What was the Inquisition?

In simple terms, the Inquisition was a formal court set up by the Church to try people accused of not following the teachings of the Church. It had the power to torture the accused, who had no rights to a fair trial (assuming that one should ever be tried for not following mainstream beliefs), and could hand the accused over for execution.

The medieval Inquisition began in 1184 when Pope Lucius III sent a list of heresies to Europe's bishops and commanded them to take an active role in determining whether those accused of heresy were, in fact, guilty. Rather than relying on secular courts, local lords, or just mobs, bishops were to see to it that accused heretics in their dioceses were examined by knowledgeable churchmen using Roman laws of evidence. In other words, they were to "inquire"-thus, the term "inquisition."

From the perspective of secular authorities, heretics were traitors to God and king and therefore deserved death. From the perspective of the Church, however, heretics were lost sheep that had strayed from the flock, and the pope and bishops had a duty to bring those sheep back into the fold. The Inquisition provided a means for heretics to escape death and return to the community. Those found guilty of grave error were allowed to confess their sin, do penance, and be restored to Christianity. However, unrepentant or obstinate heretics were excommunicated and given over to the secular authorities to be punished.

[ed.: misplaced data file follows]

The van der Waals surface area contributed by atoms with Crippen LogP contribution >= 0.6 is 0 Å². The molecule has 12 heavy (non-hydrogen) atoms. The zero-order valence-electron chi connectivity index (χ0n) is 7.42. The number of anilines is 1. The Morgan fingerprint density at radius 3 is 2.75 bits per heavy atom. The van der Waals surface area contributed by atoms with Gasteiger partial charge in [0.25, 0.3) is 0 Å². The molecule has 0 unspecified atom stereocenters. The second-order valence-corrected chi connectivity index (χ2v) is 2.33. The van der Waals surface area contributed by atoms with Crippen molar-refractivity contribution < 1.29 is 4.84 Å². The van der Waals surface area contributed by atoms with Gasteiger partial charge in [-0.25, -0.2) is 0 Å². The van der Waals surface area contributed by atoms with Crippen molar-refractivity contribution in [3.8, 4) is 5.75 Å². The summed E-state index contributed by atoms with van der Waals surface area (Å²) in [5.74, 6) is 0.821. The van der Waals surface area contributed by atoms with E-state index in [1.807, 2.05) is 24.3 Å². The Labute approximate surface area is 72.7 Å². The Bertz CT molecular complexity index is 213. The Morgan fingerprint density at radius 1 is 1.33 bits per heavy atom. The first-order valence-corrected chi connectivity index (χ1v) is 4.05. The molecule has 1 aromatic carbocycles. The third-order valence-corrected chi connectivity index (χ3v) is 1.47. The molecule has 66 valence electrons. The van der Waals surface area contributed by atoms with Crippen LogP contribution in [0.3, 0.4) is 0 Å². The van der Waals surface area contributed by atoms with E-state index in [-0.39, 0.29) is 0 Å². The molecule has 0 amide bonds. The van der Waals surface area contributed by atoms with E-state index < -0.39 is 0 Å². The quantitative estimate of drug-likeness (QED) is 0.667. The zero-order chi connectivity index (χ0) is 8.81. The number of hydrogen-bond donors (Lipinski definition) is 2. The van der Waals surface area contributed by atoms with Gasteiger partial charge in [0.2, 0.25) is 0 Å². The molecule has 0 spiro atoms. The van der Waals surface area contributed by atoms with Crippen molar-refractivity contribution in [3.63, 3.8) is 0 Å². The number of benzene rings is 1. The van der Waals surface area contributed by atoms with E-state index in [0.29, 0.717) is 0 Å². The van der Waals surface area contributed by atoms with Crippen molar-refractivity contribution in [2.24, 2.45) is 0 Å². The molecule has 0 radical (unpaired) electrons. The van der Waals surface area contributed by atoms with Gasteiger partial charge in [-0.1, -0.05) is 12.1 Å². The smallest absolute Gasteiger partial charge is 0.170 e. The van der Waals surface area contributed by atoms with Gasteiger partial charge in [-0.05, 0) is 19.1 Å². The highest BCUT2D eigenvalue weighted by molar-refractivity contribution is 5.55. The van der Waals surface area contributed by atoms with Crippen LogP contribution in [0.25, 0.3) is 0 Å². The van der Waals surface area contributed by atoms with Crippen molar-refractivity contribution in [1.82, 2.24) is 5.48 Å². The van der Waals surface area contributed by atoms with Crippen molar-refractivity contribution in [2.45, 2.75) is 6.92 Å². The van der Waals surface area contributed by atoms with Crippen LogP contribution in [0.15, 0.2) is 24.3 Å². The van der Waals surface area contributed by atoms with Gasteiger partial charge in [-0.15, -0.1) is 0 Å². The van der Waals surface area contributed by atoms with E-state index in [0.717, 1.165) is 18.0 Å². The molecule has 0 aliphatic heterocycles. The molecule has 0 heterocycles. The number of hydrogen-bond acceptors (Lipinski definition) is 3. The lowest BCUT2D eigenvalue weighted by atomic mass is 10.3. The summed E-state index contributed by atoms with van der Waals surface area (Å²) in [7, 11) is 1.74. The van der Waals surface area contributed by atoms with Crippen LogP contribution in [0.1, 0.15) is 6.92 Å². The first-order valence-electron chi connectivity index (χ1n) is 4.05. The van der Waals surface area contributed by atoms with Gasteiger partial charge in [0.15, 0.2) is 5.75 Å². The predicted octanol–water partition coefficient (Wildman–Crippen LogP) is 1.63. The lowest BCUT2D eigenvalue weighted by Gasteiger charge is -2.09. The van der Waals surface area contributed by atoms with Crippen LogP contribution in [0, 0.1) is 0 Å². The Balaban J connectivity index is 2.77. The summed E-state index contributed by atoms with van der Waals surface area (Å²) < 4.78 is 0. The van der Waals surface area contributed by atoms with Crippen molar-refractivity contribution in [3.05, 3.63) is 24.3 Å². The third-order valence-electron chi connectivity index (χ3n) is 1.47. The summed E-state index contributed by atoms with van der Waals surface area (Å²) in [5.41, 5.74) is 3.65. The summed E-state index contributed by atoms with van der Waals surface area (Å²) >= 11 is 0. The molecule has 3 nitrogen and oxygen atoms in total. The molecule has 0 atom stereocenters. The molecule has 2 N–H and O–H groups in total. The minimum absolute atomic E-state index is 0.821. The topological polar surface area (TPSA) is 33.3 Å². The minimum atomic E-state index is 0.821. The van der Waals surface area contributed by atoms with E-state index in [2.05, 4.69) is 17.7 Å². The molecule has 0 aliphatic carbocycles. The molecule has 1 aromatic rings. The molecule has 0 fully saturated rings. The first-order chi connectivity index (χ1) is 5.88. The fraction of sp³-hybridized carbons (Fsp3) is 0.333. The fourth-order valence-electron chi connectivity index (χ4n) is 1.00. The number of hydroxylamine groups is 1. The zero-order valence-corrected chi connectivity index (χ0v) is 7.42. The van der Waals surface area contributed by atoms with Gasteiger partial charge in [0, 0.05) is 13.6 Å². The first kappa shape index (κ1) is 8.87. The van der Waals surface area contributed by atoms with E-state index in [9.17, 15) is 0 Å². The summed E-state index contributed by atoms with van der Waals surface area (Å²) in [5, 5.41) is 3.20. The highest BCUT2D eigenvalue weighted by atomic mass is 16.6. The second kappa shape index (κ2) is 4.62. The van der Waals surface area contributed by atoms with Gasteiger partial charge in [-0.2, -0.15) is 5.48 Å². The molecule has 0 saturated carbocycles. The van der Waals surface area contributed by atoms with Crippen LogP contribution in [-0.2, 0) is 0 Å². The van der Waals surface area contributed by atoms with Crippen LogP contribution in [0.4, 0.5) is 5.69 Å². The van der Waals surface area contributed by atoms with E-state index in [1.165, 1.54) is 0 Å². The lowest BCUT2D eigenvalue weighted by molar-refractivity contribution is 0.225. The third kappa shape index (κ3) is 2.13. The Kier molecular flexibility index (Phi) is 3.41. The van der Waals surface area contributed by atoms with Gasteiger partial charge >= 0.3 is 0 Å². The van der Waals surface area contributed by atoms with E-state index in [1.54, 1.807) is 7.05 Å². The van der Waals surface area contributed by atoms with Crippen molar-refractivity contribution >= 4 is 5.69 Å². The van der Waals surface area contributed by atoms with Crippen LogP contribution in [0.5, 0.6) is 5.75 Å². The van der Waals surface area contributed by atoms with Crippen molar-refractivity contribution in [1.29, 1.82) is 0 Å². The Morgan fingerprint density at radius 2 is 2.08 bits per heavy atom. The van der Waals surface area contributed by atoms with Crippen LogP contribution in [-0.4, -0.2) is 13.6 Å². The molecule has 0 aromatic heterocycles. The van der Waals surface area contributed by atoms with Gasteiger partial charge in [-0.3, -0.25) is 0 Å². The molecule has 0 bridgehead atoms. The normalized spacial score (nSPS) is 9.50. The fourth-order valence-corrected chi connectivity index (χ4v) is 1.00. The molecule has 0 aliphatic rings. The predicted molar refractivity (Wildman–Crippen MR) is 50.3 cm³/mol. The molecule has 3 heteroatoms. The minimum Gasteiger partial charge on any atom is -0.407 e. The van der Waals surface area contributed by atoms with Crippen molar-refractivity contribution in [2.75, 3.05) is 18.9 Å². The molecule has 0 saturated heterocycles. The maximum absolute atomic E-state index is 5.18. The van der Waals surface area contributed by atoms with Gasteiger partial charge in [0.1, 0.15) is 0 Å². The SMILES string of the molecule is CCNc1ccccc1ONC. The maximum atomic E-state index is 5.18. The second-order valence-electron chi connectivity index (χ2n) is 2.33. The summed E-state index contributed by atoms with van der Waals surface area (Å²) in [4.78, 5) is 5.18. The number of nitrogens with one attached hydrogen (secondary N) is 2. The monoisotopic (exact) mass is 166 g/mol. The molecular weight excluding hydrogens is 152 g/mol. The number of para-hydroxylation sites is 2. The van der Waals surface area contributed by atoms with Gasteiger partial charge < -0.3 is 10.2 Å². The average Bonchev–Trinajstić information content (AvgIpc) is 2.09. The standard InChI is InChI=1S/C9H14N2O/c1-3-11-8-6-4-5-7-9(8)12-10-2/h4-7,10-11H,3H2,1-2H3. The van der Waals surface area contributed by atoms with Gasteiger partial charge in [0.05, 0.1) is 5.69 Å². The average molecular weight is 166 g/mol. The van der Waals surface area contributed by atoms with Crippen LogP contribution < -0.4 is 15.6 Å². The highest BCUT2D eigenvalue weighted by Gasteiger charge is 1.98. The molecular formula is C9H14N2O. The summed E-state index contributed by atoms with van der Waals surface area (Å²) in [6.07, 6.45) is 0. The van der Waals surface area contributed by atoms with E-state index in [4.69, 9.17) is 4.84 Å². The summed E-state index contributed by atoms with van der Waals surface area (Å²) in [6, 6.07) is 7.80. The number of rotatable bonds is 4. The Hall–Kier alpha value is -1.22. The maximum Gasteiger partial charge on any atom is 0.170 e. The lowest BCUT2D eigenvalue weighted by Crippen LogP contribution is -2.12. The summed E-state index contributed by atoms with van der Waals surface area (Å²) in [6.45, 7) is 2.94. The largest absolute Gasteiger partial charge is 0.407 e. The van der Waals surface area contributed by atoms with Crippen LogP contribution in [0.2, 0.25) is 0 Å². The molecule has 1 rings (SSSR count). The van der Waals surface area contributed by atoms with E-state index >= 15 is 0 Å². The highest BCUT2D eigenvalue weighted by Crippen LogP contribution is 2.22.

Pope Sixtus IV issued a bull on November 1, 1478, allowing the Spanish crown to form an inquisitorial tribunal. As was now the custom, the monarchs would have complete authority over the inquisitors and the inquisition. The purpose of the Spanish Inquisition was to identify the conversos who had publicly converted to Christianity but continued secretly to practise Judaism or Islam.

The Inquisition was a group if institutions within the government system of the Catholic Church, whose aim was to combat heresy. It started in 12th century France and spread to other European countries resulting in the Spanish and Portuguese Inquisitions. Minor religions were more numerous in these countries